September 30, 2021

 

    

     Global economies, including the United States, slowed some in September under the weight of supply-chain bottlenecks and Delta-variant worries.  Still, the U.S. economy has shown resilience.  Although the August employment report was underwhelming, job openings hit a fresh record high for a fifth consecutive month, retail sales moved higher when a decline was expected and industrial production returned to pre-pandemic level in spite of supply constraints.  The balance of economic indicators had been suggesting the Federal Reserve’s aggressively accommodative monetary policy should be tweaked sooner rather than later.  While the Federal Open Market Committee (FOMC) voted unanimously at its September 21-22 meeting to keep the targeted fed funds range at 0% to 0.25%, as widely expected, the policy statement, the Summary of Economic Projections (SEP), dot plot and Fed Chairman Powell’s press conference painted a less dovish picture for monetary policy.

  GDP and Employment

      The FOMC reiterated from previous meeting’s policy statements “progress has been made toward meeting the Committee’s goals of maximum employment and inflation rate at 2% over the longer run.”  However, the latest statement went on to say, “if progress continues broadly as expected, the Committee judges that a moderation in the pace of asset purchases may soon be warranted.”  The accompanying SEP revealed that the Committee pared back its GDP forecast this year, but boosted its outlook for the next two years.  On inflation, the median estimate for core PCE to 3.7% in 2021 (from 3.0%), 2.3% in 2022 (from 2.1%), 2.2% in 2023 (from 2.1%) and 2.1% in 2024.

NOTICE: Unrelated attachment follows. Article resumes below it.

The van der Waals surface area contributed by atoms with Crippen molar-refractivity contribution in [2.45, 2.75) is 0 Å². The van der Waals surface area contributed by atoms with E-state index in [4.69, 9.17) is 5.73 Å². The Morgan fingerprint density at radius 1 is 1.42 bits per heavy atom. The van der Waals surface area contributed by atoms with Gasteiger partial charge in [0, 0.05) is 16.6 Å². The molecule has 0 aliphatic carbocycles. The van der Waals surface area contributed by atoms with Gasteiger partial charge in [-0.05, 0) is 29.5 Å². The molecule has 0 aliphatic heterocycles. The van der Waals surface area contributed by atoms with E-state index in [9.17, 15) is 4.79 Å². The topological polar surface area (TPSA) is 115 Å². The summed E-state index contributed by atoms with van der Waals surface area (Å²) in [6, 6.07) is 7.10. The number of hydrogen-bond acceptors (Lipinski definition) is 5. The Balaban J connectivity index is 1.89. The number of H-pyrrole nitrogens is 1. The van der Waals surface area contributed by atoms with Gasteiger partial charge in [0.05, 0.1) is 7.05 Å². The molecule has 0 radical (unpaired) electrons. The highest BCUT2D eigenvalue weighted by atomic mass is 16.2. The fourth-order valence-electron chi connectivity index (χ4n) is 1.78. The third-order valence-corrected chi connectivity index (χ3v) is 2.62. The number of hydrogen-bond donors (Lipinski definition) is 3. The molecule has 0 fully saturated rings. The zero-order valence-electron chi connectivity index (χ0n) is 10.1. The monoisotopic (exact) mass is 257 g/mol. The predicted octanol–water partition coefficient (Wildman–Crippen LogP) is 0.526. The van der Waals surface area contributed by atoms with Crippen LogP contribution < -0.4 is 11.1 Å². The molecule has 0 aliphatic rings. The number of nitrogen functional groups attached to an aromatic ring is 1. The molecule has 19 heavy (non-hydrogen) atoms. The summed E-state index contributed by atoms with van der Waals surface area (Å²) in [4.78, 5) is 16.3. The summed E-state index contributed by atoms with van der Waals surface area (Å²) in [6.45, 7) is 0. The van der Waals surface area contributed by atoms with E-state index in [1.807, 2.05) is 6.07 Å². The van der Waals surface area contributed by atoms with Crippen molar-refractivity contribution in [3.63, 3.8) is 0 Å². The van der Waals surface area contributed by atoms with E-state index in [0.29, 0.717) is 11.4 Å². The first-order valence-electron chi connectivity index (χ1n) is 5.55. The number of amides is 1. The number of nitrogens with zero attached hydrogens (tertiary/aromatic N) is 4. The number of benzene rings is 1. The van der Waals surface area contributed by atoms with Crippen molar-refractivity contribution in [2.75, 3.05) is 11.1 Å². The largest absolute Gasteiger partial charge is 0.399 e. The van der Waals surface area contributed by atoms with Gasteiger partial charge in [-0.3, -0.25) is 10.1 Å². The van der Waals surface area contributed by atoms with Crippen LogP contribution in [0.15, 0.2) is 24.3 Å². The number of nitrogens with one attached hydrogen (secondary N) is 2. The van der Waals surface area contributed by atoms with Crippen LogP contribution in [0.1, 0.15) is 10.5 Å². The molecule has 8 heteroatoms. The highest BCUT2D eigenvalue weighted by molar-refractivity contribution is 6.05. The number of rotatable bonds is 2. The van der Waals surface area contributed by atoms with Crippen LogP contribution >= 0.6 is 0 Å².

FOMC Year End
  

    

     The dot plot was also updated and hinted at an earlier start for rate lift-off and a steeper path for rate adjustments.  The median for 2022 revealed that Fed officials were evenly split on a rate hike.  Moving forward the median dots signal three rate hikes as appropriate by the end of 2023 and three additional hikes in 2024.  However, a grain of salt needs to be taken with the dot plot since two of the more hawkish leaning District Presidents are leaving the Fed after participating in the projections, and Powell’s tenure beyond early 2022 remains unclear.

     In his post-meeting press conference, Fed Chairman Powell also signaled, but did not commit, that the start of the taper process could begin before the end of the year, perhaps being announced at the next FOMC meeting on November 3rd.  He also suggested that it would end around mid-year of 2022.  Most economists believe the current purchase of $80 billion Treasuries and $40 billion Agency Mortgage Back Securities (MBS) will be reduced monthly by $10 billion and $5 billion, respectively.  While acknowledging that inflation may stay elevated longer, Powell and the majority of the Fed still believes it is transitory.  He also emphasized that the tapering process does not imply rate hikes are imminent.  Powell remained non-committal on a date to announce and start the process of scaling back asset purchases to retain flexibility should negative events occur or if something goes off the rails.  He is also of the mind that the path of the economy is still dependent on COVID-19, and downside risks remain. Congress then adds to the uncertainty as a battle over two spending bills could lead to a sharp curtailment of fiscal stimulus, or pump an additional $4 trillion into the economy over time and overhaul the federal tax system. The bickering over those spending bill also threatened a government shutdown and continues to stoke fears of debt ceiling crisis. With all this playing in the background it is pretty clear that monetary policy is not on a predetermined path.


Targeted Fed Funds Rate